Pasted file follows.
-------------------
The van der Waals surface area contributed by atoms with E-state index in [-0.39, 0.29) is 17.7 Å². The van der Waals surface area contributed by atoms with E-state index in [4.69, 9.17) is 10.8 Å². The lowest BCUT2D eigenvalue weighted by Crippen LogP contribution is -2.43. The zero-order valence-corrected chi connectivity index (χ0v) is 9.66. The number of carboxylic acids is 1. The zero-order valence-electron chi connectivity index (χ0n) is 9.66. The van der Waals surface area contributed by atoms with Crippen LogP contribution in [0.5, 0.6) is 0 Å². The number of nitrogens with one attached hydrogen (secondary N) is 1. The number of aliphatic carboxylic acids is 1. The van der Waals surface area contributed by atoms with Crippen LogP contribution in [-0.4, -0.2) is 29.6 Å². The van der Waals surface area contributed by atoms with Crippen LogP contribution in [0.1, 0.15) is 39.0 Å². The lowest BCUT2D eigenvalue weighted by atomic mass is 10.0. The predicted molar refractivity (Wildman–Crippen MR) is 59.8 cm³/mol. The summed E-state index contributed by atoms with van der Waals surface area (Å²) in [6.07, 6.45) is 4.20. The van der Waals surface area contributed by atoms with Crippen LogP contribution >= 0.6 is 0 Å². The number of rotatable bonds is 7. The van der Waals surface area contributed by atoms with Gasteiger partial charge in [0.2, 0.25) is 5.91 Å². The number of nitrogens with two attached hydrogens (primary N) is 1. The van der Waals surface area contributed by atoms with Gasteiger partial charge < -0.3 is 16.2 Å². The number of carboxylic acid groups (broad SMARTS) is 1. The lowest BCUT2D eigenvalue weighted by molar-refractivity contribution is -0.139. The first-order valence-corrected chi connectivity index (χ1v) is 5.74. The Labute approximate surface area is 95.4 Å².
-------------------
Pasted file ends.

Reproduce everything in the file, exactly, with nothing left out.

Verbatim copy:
The van der Waals surface area contributed by atoms with E-state index in [-0.39, 0.29) is 17.7 Å². The van der Waals surface area contributed by atoms with E-state index in [4.69, 9.17) is 10.8 Å². The lowest BCUT2D eigenvalue weighted by Crippen LogP contribution is -2.43. The zero-order valence-corrected chi connectivity index (χ0v) is 9.66. The number of carboxylic acids is 1. The zero-order valence-electron chi connectivity index (χ0n) is 9.66. The van der Waals surface area contributed by atoms with Crippen LogP contribution in [0.5, 0.6) is 0 Å². The number of nitrogens with one attached hydrogen (secondary N) is 1. The number of aliphatic carboxylic acids is 1. The van der Waals surface area contributed by atoms with Crippen LogP contribution in [-0.4, -0.2) is 29.6 Å². The van der Waals surface area contributed by atoms with Crippen LogP contribution in [0.1, 0.15) is 39.0 Å². The lowest BCUT2D eigenvalue weighted by atomic mass is 10.0. The predicted molar refractivity (Wildman–Crippen MR) is 59.8 cm³/mol. The summed E-state index contributed by atoms with van der Waals surface area (Å²) in [6.07, 6.45) is 4.20. The van der Waals surface area contributed by atoms with Crippen LogP contribution >= 0.6 is 0 Å². The number of rotatable bonds is 7. The van der Waals surface area contributed by atoms with Gasteiger partial charge in [0.2, 0.25) is 5.91 Å². The number of nitrogens with two attached hydrogens (primary N) is 1. The van der Waals surface area contributed by atoms with Gasteiger partial charge < -0.3 is 16.2 Å². The number of carboxylic acid groups (broad SMARTS) is 1. The lowest BCUT2D eigenvalue weighted by molar-refractivity contribution is -0.139. The first-order valence-corrected chi connectivity index (χ1v) is 5.74. The Labute approximate surface area is 95.4 Å².